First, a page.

Who gets to call themselves an artist? The term didn’t come naturally, or easily, to East London native Shantell Martin, who says that, growing up, the idea of living life as an artist was not something she could totally comprehend. “You know, I drew as a child,” she says. “We all draw as children. I never knew it was art, because I didn't have artists around me. I didn't have galleries around me. I didn't have museums around me, so I didn't know it was art.” Now, of course, she does.
Looking at the world, and seeing yourself reflected in it. #ThatsContinental. We set out on a road trip with director Matty Brown with this spirit in mind. This is what we found.
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“Artists should have confidence in the fact that making a drawing is changing the world.” Danish-Icelandic artist, Olafur Eliasson, here presents his strong and personal advice to young artists.
“Making art is making the world”, Eliasson continues, stressing his point that art should not be marginalized, as art is not fragile, but quite the opposite: “Working with art is working with something that is very fierce, very strong and very robust.”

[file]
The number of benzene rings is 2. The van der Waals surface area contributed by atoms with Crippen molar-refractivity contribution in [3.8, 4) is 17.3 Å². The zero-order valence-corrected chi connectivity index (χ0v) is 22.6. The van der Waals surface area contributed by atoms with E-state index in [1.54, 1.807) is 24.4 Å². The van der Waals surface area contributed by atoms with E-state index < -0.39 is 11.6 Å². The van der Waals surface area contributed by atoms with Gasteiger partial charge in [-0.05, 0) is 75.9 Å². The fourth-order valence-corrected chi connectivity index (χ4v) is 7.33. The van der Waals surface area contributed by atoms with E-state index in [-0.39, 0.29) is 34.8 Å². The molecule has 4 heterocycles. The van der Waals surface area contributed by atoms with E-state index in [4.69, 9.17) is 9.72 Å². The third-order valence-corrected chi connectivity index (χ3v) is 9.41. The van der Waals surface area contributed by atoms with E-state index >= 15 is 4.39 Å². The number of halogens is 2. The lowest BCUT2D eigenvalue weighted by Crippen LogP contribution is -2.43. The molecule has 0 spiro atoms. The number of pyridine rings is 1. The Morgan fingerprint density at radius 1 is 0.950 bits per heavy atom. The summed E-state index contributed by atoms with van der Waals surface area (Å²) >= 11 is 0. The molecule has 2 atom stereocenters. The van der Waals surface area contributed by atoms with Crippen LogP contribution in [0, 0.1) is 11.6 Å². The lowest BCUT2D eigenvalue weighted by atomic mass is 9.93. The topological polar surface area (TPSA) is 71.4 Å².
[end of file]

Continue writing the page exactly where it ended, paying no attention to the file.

Artists should be very sensitive to their surroundings and the context in which they find themselves. They should, however, also stay true to themselves and make sure that the strong market and its attractiveness does not commercialize them.
Olafur Eliasson (b. 1967) works with sculpture, painting, photography, film and installations. He grew up in Iceland and Denmark and studied at the Royal Danish Academy of Fine arts from 1989-1995. In 1995 he moved to Berlin where he founded Studio Olafur Eliasson. Eliasson is behind many major exhibitions and projects around the world, such as ‘The Weather Project’ at Tate Modern’s Turbine Hall in 2003, ‘Take Your Time: Olafur Eliasson’ organized by SFMOMA in 2007, which travelled until 2010 to major venues such the Museum of Modern Art, New York, and ‘Riverbed’ at Louisiana Museum of Modern Art, Denmark in 2014. Among Eliasson’s projects in public space are ‘Green River’, carried out in various cities from 1998-2001 and ‘The Serpentine Gallery Pavilion’ in 2007 in collaboration with Kjetil Thorsen of Snøhetta. He lives and works in Copenhagen and Berlin.
Olafur Eliasson was interviewed by Marc-Christoph Wagner at Louisiana Museum of Modern Art, Denmark in 2014.
Camera: Klaus Elmer
Edited by: Kamilla Bruus
Produced by: Marc-Christoph Wagner, 2014
Copyright: Louisiana Channel, Louisiana Museum of Modern Art